What is an Associate Degree in Nursing (ADN)?
An Associate of Science in Nursing is a degree program that provides you with the educational material you need to learn so you can apply for licensure as a registered nurse (RN), as long as you successfully pass the NCLEX-RN national exam.
When you walk into your first job, you’ll have the skills you need to give safe, effective care to each one of your patients. You may care for patients of all ages or you may choose to specialize in one particular age group.
If you choose an accredited program, then you will be able to request federal financial aid. Your salary offers may also be higher. Also, if you decide to return to school for classes in advanced nursing, your entrance application will be more seriously considered. As you work on entry into an ASN program, make sure you stay informed about academic requirements, prerequisites, and degree requirements.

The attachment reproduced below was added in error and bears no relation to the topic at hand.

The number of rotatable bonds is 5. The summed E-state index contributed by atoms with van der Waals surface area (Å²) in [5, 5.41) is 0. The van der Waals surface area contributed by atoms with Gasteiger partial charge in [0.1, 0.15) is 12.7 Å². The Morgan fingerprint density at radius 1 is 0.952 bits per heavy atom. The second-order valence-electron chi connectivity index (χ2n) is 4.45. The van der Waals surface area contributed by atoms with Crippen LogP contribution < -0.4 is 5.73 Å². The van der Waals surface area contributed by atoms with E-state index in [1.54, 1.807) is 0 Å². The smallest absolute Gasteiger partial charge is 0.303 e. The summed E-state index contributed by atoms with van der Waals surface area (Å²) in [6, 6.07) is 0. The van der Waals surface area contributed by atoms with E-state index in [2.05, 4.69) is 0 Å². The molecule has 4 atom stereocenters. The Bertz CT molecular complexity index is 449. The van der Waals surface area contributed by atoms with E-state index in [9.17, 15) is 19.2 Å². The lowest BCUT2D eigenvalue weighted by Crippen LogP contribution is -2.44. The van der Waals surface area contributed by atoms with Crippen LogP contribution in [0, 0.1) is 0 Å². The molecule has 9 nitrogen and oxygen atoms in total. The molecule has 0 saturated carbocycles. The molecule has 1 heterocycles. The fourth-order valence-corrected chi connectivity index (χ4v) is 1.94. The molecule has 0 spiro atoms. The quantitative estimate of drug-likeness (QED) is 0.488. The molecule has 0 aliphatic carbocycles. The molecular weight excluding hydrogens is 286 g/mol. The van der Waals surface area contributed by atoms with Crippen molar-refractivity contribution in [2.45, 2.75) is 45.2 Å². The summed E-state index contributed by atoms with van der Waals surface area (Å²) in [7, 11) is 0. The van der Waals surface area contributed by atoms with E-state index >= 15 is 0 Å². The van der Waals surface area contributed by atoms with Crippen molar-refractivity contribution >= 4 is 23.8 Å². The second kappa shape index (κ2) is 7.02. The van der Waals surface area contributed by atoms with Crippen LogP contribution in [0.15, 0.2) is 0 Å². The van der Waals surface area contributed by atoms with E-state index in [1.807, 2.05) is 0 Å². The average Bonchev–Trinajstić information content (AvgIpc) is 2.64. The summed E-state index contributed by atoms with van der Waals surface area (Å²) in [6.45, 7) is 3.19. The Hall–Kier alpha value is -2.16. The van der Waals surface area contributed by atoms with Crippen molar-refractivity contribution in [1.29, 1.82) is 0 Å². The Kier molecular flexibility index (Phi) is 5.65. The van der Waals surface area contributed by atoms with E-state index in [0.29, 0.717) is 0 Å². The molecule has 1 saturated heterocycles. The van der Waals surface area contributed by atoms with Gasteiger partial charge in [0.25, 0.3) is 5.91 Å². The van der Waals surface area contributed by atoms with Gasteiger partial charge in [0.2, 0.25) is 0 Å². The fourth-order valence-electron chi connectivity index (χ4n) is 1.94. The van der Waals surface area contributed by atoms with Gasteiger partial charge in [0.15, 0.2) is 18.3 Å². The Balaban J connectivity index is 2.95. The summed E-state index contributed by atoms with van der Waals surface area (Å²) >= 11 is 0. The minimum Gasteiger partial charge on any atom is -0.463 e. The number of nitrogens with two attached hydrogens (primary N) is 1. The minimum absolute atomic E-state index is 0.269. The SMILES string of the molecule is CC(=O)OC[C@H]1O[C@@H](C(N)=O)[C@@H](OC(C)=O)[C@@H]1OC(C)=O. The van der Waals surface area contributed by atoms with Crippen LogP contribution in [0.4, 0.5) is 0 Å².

Difference of an Associate Degree (ADN) vs. Certification (LPN) vs. Bachelor’s Degree (BSN)
In a BSN program you learn similar material from the ASN program, but it goes into more depth and you receive added leadership training. You also get additional training in management and information management than you would receive in an ASN program. An LPN takes the same classes than an ASN graduate takes, but they choose to earn a certificate rather than a degree.
Your career goals will have a strong influence in the program you select. With a BSN, you may qualify for a larger range of RN positions, such as nurse practitioner, case manager, or a Health Educator.
The time it takes to complete a BSN is longer than the time frame for the ASN. You will have to commit four years of study rather than two years. This means your tuition costs will be higher if you choose to earn a BSN.
Employer preferences may also have an impact on your choice. Increasingly, employers are looking for BSN candidates and those with higher degrees as well (MSN and doctoral degrees in nursing).
As for an LPN, they will also provide direct patient care, but will do so under the supervision of an RN or physician. These nurses cannot work independently, where an RN with an ASN or BSN can do so. Your eventual salary will also be different. An RN may earn an annual salary of $70,000. An LPN may earn a little more than $45,000, this is because this professional earned a certificate rather than a diploma. Your pay reflects your level of training
Nursing Degrees & Career Paths